Some Thoughts on Buttonwood's Trifecta

Buttonwood’s column this week is typically thought-provoking. She starts with the observation that three major asset classes – stocks, bonds and gold – have all produced double-digit returns in the last three months. She then points out that this is not usual: indeed, it has only happened thrice in the past fifty years 1. And for good reason: the three asset classes have very different exposures to risk (equities are risky, bonds and gold are canonical safe havens) and to inflation (gold is a good inflation hedge, bonds are not, and equities lie somewhere in between). She describes various fundamental explanations (divisions in investor opinion; inefficient markets; central bank intervention; increasing risk appetites). And finally, she lays out her own explanation: liquidity.
Low interest rates are driving investors out of cash and into anything that offers either the prospect of capital gain or a yield that is higher than zero. Investors used to talk about a ‘Greenspan put’ that supported the stockmarket. This time there is a ‘Bernanke put’ supporting all asset prices.
I think that this is exactly correct, as far as it goes. But it doesn’t go far enough. Buttonwood leaves unanswered a host of interesting questions, such as: if there so much liquidity in the market today, why hasn’t it manifested itself in the inflation data? And why, on previous occasions when there was a lot of liquidity available (under, for instance, the Miller Fed), didn’t all three asset classes rally in tandem? Conversely, why did all three asset classes rally together in late 1982, a time when nobody could plausibly claim a surfeit of liquidity in the market?

The second question is the easiest to answer. Under Arthur Burns and then William Miller, realized inflation was very high and inflation expectations were well-entrenched. Asset prices reflected these fundamentals. Gold confirmed its status as an inflation hedge, rising from $35 (its pre-float peg) to over $800 over the course of the 1970s. In contrast, the fixed cashflows offered by bonds are very unattractive under inflation, hence bonds did horribly: 30-year yields rose from around 7.5% in 1970 to 15.5% in 1981. Equities merely treaded water, with higher nominal earnings cancelled out by higher discount rates.

The 1980s saw exactly the opposite dynamic. The Fed under Paul Volcker committed itself to fighting inflation no matter what the cost in terms of temporary economic pain. As a result financial assets enjoyed a golden run: stocks entered a 20-year bull market (to 2000) while the bull market in bonds lasted even longer (to 2008 – and counting). Meanwhile gold was pummeled, dropping all the way to $250 in 1999.

So far so good; all these are precisely what you would expect when changes in (Fed-sponsored) liquidity drive asset prices, first one way and then the other. And as theory dictates, the three asset classes never moved strongly in the same direction, throughout this lengthy period.

With one exception: the last quarter of 1982. Gold, stocks and bonds all rallied very sharply into the end of the year. What happened?

Here’s my theory, propounded as always with the benefit of hindsight. 1982 was the year that the markets finally ‘got’ Volcker’s plan. Tight monetary policy had already caused a short, sharp recession in 1980. 1981 saw a partial recovery, but then the economy entered a crippling double dip in 1982. Nonetheless Volcker kept policy relatively tight (certainly tighter than his predecessors would have done in the same situation). Gold rallied in expectation that this tight policy would hurt the economy and force Volcker to capitulate and ease rates 2. But Volcker stood firm. This gave stock- and bond-markets confidence that inflation was truly going to be beaten, and so it proved. Stocks and bonds continued to rally, while gold gave back its gains within a matter of months. And so it continued, for the next 20-odd years.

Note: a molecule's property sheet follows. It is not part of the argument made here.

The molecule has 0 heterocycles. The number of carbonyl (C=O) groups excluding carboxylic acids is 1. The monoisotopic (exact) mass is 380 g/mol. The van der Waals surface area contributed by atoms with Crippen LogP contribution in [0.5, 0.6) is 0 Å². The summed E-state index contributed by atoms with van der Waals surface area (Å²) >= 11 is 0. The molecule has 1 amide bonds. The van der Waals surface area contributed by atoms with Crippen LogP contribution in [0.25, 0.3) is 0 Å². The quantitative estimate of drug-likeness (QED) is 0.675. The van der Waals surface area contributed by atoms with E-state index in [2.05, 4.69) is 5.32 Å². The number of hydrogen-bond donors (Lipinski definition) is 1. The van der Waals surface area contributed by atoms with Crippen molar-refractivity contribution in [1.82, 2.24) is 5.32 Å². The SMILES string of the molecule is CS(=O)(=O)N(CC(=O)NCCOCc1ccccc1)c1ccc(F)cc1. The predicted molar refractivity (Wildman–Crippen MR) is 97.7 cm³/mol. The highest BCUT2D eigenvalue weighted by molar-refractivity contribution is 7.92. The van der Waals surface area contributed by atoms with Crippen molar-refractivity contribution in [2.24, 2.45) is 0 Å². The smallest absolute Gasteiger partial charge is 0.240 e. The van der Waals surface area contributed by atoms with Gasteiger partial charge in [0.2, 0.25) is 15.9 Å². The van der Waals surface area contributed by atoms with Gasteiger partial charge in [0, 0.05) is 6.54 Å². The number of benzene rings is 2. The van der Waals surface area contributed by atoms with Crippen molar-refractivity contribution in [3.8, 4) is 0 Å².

Which brings us to 2009. I agree with Buttonwood that the ‘Bernanke put’ (in the form of easy liquidity) is supporting all asset prices. But why don’t Treasury prices reflect this? Where are the bond market vigilantes?

I suspect the answer is that these days, bond traders, like the Fed, care more about wage and retail inflation than about asset inflation 3. And wage and retail inflation has been kept quiescent by the entry of Chinese labor into global commercial flows (a point I have made before, at length). That’s why the current flood of Fed-sponsored liquidity hasn’t entered the official figures yet; and that’s why bonds continue to be bid up.

Will it last? Or will bonds be the next great bubble to burst? We shall see.


# 1 Try as I might, I cannot replicate Buttonwood’s numbers for government bonds. The high in yields over the past 4 months was on 7 August; the subsequent low was on 7 October. Between those two (cherry-picked) dates, 10-year Treasury notes rallied by about 70 basis points, which corresponds to a return of roughly 6% in price terms. The price gains for 2-year, 5-year and 30-year Treasuries over the same period were 1%, 3% and 8% respectively. Given that Treasury issuance is overwhelming skewed to the short end of the yield curve, there is simply no way that bonds have returned double digits in the last quarter. Also, Buttonwood talks of a fifty year sample; this is actually meaningless, since the dollar was pegged to gold until 1971. But I digress; this is mere quibbling over numbers, and the arguments made elsewhere in Buttonwood’s column remain valid.

# 2There was also a large technical element to gold’s 35% rally, coming as it did on the heels of a 65% selloff.

# 3FX traders are not so accommodating; witness the continuing weakness in the dollar versus pretty much every other currency in the world.


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